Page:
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Topic Summary
Posted on: April 25, 2010, 05:39:00 am
Posted by: caskur
I saw The Dawn Service on TV....MOVING....it makes me weep a little..

they always recite this at the end of it...



They went with songs to the battle, they were young.

Straight of limb, true of eyes, steady and aglow.

They were staunch to the end against odds uncounted,
They fell with their faces to the foe.
 
They shall grow not old, as we that are left grow old:
Age shall not weary them, nor the years condemn.

At the going down of the sun and in the morning,
We will remember them.   
  <<<< beautiful


lest we forget...
Posted on: April 24, 2010, 08:19:51 pm
Posted by: rsh
Anzac Day marks the anniversary of the first major military action fought by Australian and New Zealand forces during the First World War.[1] The acronym ANZAC stands for Australian and New Zealand Army Corps, whose soldiers were known as Anzacs. Anzac Day remains one of the most important national occasions of both Australia and New Zealand.[2] This is a rare instance of two sovereign countries not only sharing the same remembrance day, but making reference to both countries in its name.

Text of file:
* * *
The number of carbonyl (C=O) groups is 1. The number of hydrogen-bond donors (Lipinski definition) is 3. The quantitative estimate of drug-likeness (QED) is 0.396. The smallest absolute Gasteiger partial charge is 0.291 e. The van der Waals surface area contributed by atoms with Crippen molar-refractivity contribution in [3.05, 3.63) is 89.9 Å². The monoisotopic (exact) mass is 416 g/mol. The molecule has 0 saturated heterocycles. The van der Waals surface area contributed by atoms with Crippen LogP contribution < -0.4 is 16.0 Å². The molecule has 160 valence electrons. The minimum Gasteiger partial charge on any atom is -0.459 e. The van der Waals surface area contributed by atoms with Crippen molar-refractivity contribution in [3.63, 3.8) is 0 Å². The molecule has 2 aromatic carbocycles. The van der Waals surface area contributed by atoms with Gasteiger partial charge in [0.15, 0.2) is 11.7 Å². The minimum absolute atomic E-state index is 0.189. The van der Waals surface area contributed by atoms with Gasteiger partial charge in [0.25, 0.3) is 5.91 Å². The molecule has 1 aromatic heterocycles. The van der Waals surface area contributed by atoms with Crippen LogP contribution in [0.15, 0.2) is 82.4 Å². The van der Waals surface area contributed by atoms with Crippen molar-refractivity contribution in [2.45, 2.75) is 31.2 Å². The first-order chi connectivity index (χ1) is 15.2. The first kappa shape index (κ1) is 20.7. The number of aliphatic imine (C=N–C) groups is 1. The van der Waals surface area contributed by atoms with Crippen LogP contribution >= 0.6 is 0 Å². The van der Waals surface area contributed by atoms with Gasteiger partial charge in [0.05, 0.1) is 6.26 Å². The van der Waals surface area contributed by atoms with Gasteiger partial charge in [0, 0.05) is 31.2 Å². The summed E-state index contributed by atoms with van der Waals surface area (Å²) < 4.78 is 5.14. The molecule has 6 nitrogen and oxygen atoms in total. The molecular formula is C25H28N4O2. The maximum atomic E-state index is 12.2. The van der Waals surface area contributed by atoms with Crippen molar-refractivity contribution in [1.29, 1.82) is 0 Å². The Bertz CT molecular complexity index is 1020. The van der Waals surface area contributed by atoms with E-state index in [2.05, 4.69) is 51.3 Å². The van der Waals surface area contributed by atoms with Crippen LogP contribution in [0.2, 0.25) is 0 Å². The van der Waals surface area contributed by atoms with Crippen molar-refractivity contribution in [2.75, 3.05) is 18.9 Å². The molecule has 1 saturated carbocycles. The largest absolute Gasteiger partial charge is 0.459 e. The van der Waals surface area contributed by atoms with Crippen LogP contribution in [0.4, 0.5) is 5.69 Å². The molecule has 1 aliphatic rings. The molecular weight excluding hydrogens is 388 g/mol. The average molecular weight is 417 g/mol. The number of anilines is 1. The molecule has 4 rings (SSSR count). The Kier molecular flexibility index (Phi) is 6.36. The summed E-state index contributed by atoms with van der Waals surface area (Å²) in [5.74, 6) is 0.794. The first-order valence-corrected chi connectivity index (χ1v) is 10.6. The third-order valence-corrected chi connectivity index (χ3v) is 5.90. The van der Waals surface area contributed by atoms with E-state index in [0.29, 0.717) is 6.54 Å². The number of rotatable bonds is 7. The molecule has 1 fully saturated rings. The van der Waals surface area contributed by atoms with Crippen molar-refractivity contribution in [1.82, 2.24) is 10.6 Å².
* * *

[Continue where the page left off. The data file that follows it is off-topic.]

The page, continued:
The date, 25 April, was officially named Anzac Day in 1916; in that year it was marked by a wide variety of ceremonies and services in Australia and New Zealand, a march through London, and a sports day for the Australian and New Zealand soldiers in Egypt. The small New Zealand community of Tinui, near Masterton in the Wairarapa was apparently the first place in New Zealand to have an Anzac Day service, when the then vicar led an expedition to place a large wooden cross on the Tinui Taipos (a 1,200 ft (370 m) high large hill/mountain, behind the village) in April 1916 to commemorate the dead. A service was held on 25 April of that year.[4] In 2006 the 90th anniversary of the event was commemorated with a full 21-gun salute fired at the service by soldiers from the Waiouru Army Camp.

http://en.wikipedia.org/wiki/Anzac_Day
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